The Genealogy Journey

The newbie genealogist's resource for books, mags, databases, and -- of course -- any free research stuff to be found on the Internet.

Saturday, January 28, 2006

Genealogy Isn't Just "Back Then" ... It's Right Now

Cyndi Lee, on her OM Yoga in a Box DVD, says our thoughts are always focused on what happened in the past or what could happen in the future -- rarely in the present. Someone else -- I can't remember who -- called our state of constant thinking "the monkey brain." Yet the times I’m truly enjoying life are when I’m completely immersed in what's happening now.

If you feel your enthusiasm for tracing your family tree is waning, shift your perspective. Think about genealogy as happening right now. Imagine your great-great-grandchildren sifting through your mementos, heirlooms, and yes, even your e-mail, trying to get an idea of the person you once were.

I’m not saying you have to save every scrap of paper or every e-mail (unless you have a Google gmail account!), but before it goes in the trash, decide if this item will help future generations understand you better. The garbage bill? Definitely not. But your Macy’s credit card bill? Maybe … if shopping is your passion. And that sincere thank you note from a business associate? Definitely. Our descendants aren’t as interested in the special events in our life as they are the day-to-day moments; how we lived, what we were like, and who we loved.

It’s ironic that usually it’s only the certificates recording those special events in our ancestor’s lives (marriages, births, etc.) that are left behind, when what we really care about are those little things that define the shape of a life. A diary. Love letters. Delicate baby clothes. An old watch.

Every day, do something to record your day-to-day life. Start a blog or write in a journal. Videotape your family eating breakfast. Send a letter. Help the world remember that you were here.

~Mary Kaye

Friday, January 27, 2006

Try eBay for Your Genealogy Search

When you first start your genealogy search, it’s tempting to blast into the nearest bookstore and buy as many books as possible on the subject. Personally, I don’t feel “safe” trying something new unless I’ve read extensively on it. And I’m pretty sure I’m not the only person who loves to stroll the bookshelves while sipping a piping hot café mocha (“Of course I want the whipped cream!”). So I’m not going to ruin your fun by suggesting you avoid your favorite bookstore altogether. But try to limit your purchases, because you might just hit the mother lode on eBay. Here are some interesting items I discovered:

· Princess Diana’s family tree
· Native American genealogy
· Genealogical book collection from the estate of a professional genealogist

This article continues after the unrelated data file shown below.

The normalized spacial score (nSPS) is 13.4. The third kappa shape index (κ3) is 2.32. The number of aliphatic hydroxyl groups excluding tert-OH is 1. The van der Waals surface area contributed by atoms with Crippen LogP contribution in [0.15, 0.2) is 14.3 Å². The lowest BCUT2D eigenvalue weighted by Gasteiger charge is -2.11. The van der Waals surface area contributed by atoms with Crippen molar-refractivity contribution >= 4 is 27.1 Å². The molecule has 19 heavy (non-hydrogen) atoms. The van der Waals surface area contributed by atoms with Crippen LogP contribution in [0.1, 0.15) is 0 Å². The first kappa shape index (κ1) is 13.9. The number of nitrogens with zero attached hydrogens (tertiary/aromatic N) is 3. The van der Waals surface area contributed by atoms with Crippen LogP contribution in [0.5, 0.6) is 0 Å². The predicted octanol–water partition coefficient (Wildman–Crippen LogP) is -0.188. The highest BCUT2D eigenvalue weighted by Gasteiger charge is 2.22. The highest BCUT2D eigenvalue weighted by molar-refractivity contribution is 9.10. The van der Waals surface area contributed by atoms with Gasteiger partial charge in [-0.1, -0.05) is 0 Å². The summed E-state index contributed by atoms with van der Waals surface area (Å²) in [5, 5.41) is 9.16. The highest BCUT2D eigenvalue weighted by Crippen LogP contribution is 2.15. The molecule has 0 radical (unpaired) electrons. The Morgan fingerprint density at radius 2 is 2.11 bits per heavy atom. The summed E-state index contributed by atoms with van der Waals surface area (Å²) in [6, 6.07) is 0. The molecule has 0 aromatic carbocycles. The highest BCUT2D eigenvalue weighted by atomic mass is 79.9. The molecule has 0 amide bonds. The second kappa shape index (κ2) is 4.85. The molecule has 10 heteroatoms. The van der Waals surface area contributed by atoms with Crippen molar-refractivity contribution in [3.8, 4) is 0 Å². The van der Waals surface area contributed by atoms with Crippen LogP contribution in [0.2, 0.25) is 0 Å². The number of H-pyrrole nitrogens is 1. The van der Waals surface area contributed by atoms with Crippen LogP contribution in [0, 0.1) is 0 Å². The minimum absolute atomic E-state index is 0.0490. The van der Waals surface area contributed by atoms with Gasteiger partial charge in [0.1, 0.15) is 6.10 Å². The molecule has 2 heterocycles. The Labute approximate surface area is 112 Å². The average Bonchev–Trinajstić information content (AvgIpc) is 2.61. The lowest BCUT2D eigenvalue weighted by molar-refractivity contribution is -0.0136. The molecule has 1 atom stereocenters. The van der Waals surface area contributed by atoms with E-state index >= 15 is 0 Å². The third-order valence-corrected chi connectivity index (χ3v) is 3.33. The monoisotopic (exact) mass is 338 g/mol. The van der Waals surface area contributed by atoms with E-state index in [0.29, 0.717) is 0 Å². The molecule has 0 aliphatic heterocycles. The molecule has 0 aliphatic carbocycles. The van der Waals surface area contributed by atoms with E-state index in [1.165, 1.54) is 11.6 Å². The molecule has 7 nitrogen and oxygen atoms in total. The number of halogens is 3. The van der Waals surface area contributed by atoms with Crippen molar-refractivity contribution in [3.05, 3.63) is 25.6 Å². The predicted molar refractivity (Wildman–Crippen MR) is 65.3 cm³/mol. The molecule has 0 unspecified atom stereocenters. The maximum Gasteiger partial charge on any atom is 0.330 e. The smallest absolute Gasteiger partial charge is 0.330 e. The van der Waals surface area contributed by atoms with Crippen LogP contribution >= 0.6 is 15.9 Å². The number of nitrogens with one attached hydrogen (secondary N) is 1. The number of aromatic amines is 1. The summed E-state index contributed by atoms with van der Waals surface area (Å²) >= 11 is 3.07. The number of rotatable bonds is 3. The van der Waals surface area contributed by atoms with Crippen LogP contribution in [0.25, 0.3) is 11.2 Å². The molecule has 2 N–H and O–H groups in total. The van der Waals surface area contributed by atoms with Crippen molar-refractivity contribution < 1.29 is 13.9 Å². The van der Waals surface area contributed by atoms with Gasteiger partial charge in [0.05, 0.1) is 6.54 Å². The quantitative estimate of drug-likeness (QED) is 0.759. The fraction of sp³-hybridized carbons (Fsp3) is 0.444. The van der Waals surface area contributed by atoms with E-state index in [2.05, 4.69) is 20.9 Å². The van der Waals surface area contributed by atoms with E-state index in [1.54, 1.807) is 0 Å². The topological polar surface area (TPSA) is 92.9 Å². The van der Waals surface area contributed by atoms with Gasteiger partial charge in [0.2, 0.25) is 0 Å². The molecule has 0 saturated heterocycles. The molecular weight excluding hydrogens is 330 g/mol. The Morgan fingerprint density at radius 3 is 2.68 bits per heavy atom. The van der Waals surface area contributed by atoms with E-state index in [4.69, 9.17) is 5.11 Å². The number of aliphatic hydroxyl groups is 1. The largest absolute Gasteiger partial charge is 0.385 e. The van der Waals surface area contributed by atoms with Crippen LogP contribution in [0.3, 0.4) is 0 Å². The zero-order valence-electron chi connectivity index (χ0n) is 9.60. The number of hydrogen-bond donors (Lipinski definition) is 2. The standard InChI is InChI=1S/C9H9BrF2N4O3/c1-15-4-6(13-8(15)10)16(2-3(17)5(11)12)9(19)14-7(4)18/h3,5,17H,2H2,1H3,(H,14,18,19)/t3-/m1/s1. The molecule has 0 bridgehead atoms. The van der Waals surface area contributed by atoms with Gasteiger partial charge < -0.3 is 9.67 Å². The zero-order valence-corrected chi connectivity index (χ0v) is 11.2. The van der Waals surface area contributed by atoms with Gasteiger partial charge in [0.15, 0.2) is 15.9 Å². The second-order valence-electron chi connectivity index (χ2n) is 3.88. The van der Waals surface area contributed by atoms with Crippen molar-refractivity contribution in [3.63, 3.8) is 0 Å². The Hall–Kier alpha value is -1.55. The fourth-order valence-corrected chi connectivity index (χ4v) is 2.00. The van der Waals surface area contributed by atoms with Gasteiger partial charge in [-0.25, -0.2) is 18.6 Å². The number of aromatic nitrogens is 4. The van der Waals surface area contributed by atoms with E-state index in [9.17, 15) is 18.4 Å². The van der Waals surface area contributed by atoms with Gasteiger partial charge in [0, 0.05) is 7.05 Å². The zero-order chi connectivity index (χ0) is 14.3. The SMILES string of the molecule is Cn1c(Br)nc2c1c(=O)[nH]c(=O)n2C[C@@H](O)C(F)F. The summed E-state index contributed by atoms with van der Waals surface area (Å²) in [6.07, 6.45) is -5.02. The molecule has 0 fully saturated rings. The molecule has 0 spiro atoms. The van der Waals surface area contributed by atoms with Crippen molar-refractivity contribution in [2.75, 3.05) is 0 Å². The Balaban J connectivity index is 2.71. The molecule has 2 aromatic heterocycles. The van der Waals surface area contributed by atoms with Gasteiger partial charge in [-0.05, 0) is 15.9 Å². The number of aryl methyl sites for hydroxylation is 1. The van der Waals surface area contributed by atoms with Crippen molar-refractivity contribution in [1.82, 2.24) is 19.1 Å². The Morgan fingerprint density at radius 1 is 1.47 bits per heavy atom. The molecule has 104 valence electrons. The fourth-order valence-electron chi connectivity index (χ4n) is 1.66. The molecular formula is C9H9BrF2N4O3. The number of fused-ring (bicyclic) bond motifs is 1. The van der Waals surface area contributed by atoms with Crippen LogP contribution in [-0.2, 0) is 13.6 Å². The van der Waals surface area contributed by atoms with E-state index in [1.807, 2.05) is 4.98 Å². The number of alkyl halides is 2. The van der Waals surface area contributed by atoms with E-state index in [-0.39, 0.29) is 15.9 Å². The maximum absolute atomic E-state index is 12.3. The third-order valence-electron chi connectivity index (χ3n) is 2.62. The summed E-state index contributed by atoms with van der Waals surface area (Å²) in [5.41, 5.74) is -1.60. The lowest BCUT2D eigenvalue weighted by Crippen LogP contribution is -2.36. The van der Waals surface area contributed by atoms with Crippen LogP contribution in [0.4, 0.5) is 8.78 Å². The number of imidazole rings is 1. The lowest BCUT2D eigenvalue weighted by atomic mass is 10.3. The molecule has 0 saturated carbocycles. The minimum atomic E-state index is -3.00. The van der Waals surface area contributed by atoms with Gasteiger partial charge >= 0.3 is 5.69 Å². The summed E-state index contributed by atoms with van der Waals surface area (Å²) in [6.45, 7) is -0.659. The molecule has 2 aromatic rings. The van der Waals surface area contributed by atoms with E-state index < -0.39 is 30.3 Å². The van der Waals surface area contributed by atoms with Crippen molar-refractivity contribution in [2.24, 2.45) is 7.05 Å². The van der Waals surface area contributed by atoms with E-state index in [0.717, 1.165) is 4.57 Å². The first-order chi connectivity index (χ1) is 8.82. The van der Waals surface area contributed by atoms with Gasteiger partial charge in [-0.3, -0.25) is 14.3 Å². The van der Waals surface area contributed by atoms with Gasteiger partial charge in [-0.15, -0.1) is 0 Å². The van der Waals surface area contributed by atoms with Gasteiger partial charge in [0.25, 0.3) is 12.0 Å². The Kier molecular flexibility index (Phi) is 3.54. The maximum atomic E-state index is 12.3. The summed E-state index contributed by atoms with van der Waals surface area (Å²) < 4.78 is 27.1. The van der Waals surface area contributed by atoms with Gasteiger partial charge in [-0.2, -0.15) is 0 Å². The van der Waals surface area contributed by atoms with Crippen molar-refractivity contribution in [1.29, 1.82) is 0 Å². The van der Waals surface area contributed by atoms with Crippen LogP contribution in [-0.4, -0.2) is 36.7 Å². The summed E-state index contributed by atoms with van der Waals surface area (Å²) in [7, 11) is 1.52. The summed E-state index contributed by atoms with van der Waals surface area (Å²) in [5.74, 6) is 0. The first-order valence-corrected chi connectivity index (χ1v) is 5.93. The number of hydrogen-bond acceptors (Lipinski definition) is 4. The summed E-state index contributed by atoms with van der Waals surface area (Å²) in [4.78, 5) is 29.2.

Just one search for “genealogy” (all categories) on eBay resulted in 3,020 items. You can play around with this to narrow down your search. Here are some examples:

· Irish Genealogy – 43 Items (books on family names, passenger lists to America, and a book on tracing your Irish ancestors)
· Genealogy Software – 421 Items (searchable CDs, discounted Family Tree Maker, Legacy Family Tree, and Roots Magic software)

As part of my search results on genealogy, eBay suggested I also try the following categories. Listed in parenthesis are items that I found interesting:

· Everything Else > Genealogy > Other (New Pennsylvania Dutch style family tree chart to fill in and frame)
· Everything Else > Genealogy > Births, Marriages, Deaths (a copy of “Where They’re Buried (Notable Persons”)
· Everything Else > Genealogy > Census Records

Keep in mind that not all of these items are a bargain. Some are even quite expensive, but then again, what is that particular, special piece of information worth to you? Let me know if you find anything useful on eBay!

~Mary Kaye

Tuesday, January 24, 2006

A Dive Into Genealogy Books and Magazines Reveals a Basic Plan

Last Friday I bought “Genealogy Online for Dummies” and two genealogy magazines: Family Tree and Family Chronicles. (I haven’t read enough of the magazines to decide which one I like better – I’ll let you know later.) I thought the book was a good deal for $24.99 because it includes a CD with genealogy software (like a basic version of Family Tree Maker), but I was annoyed when I saw that Amazon had it for $16.49. Geesh. If I weren't so lazy and hadn’t already underlined the good parts in pencil, I’d be tempted to bring it back and buy the Amazon book.

Enough of the whining. What I got out of the book so far is a basic “plan of attack:”

(This first step is my own suggestion.)
1. Before you begin, think about how much time you can devote to your genealogy search and how far back you want to go. For instance, my dad has over 1,000 names in Family Tree Maker, but hasn’t traced our ancestors back over the pond to Ireland. That’s a time commitment he’s not ready to make yet. I think if you clarify the number of hours per week you will devote to this and set some boundaries (“No ancestors before the Medieval Period!”), you’ll keep yourself from burn out.

2. Write down as much of your own history as you can. Birth, schools, homes, marriages, children, and so forth.

3. Interview relatives. (No séances necessary – just the living ones.)

4. Gather together any paper records you or your relatives may have.

5. Look for censuses for additional information.

6. Start out with one relative. You can visit a site like to search for the best genealogy Web site to start with.

7. As you work, add information to a genealogy database (besides Family Tree Maker, some other genealogy software is: Legacy Family Tree and RootsMagic).

8. Occasionally stop to print out your family tree and locate “holes” of missing information. Keep plugging away at it using steps 6 and 7.

That’s it!

Of course, each of these steps has sub-steps of their own, but that’s the basic plan. Looking at it that way, it doesn’t seem so intimidating, does it?

~Mary Kaye